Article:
The 2023 provincial budget will see the first increase in real dollars for post-secondary funding in seven years.
Advanced Education and Training funding is expected to increase by $169 million from last year’s budget due to increased personnel costs and the effects of inflation on operational expenses at the province’s universities and colleges.
This figure includes things like maintenance costs, while $65 million of the funds will go towards post-secondary operating funding. The province will also cap tuition increases at 2.75 per cent.
Canadian Federation of Students Manitoba chairperson Marie Paule Ehoussou said that “any win is a win” no matter how small, but expressed concern for what the future may hold.
“Them saying that they will cap the tuition, it’s a good start,” she said.
“But also, if we look at their press release about the budget, it doesn’t say for how long, so that’s the actual primary problem.”
The Manitoba Organization of Faculty Associations (MOFA) issued a press release that said the budget takes “a step in the right direction” but “fails to repair the damage inflicted on the post-secondary education sector since 2016 and also does not provide a breakdown of
funding between colleges and universities.”
“One year of good news will not fix seven years of bad choices,” the statement quoted MOFA vice-president Allison McCulloch as saying.
A press release from the Canadian Federation of Students Manitoba said that the organization was “disappointed by the lack of supports for post-secondary students in Budget 2023.” The federation added that “students are demanding a significant reduction in tuition.”
Ehoussou pointed out that many students have struggled to access financial aid due to delays with Manitoba Student Aid and said the system “needs improvement.”
UMSU president Jaron Rykiss argued that the financial pressures of being a student need to be considered in the government’s budgeting process.
“It’s definitely a step in the right direction, but obviously we would love to continue seeing more and more investment,” he said.
Rykiss said that he was “really disappointed” that international student health care was not mentioned in the budget.
“It’s completely disheartening to see that, despite our attempts and [the Manitoba Alliance of Post-Secondary Students’] attempts over the past couple of years to get international students reinstated onto the health-care plan, that the province continues to ignore and disrespect international students across the province,” he said.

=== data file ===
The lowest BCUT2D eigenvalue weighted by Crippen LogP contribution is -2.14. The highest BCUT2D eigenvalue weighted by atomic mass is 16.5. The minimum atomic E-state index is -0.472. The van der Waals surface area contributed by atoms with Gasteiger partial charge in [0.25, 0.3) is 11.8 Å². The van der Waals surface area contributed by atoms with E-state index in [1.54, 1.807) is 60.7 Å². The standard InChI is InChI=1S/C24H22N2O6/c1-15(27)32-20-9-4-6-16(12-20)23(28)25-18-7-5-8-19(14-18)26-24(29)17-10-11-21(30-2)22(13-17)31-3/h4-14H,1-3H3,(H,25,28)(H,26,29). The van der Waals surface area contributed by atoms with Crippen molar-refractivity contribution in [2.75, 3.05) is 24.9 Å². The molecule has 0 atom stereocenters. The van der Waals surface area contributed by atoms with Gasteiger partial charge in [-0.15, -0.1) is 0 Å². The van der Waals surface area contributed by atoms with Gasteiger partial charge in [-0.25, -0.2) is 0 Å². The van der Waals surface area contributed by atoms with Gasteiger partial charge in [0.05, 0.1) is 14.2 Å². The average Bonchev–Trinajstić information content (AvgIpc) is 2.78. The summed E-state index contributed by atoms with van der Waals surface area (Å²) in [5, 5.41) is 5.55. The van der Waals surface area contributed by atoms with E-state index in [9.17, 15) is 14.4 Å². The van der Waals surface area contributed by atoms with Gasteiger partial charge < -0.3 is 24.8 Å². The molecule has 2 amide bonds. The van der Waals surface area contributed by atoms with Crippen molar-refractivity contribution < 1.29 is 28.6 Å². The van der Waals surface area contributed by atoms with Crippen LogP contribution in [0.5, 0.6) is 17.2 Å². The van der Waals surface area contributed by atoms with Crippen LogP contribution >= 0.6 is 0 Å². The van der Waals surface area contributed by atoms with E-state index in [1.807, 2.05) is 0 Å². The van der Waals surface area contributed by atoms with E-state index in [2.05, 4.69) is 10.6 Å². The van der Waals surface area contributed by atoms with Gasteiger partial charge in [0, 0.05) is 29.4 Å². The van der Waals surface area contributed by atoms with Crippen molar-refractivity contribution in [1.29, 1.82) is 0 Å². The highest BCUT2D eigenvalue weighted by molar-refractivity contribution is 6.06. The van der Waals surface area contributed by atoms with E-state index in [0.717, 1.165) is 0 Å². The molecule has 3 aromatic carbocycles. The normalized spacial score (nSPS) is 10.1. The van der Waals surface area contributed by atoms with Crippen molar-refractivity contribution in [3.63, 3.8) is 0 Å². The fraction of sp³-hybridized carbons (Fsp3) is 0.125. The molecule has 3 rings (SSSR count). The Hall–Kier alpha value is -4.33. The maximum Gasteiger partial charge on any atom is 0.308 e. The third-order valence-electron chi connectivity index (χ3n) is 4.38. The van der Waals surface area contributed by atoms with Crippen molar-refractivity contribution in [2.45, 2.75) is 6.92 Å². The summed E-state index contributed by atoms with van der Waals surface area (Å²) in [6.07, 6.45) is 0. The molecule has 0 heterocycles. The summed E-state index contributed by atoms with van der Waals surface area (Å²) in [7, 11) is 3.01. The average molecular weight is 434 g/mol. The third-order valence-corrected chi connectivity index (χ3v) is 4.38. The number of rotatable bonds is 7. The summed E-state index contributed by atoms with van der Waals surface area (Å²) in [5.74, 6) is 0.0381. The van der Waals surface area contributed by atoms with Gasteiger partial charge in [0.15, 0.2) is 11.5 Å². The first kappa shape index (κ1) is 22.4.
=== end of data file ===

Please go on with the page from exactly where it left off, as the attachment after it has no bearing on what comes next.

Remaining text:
Regarding the tuition increase cap, Rykiss said that he was “ecstatic” to hear about the decision and called it “a huge win for students.”
Rykiss noted the union’s recent pre-budget submission to the university’s administration and said he hopes that “with this increased influx of funding, that the administration also listens to where students believe that money should be going.”
In addition to $12.6 million for deferred maintenance costs, the University of Manitoba will receive a 10.8 per cent increase in its operating grant — around $37.8 million, although this includes $1 million already expected for nursing increases.
U of M president and vice-chancellor Michael Benarroch highlighted the importance of post-secondary funding to the labour market in Manitoba.
“If you think about health sciences sectors, nursing shortages, long term that can really only be solved through the post-secondary sectors,” he said.
“If you think of other areas where labour force is needed, again, many of those trainees, especially highly qualified, can only be done through the post-secondary sectors.”
Minister of Advanced Education and Training Sarah Guillemard acknowledged that labour shortages were a factor in increasing funding for post-secondary institutions.
Guillemard projected that the province will need to fill 114,000 jobs within the next five years and that 60 per cent will require post-secondary education.
Rykiss said he doubts that the funding increase being made less than a year before the next provincial election is a coincidence, and encouraged students to think critically “about the ways the provincial government is treating students.”
Guillemard said “the proof will be in the pudding in years to come.”
“When you see sustainable funding moving forward, that’s going to be proof of all the hard work we’ve put in over the last seven years to allow us to have some flexibility to be able to expand programs,” she said.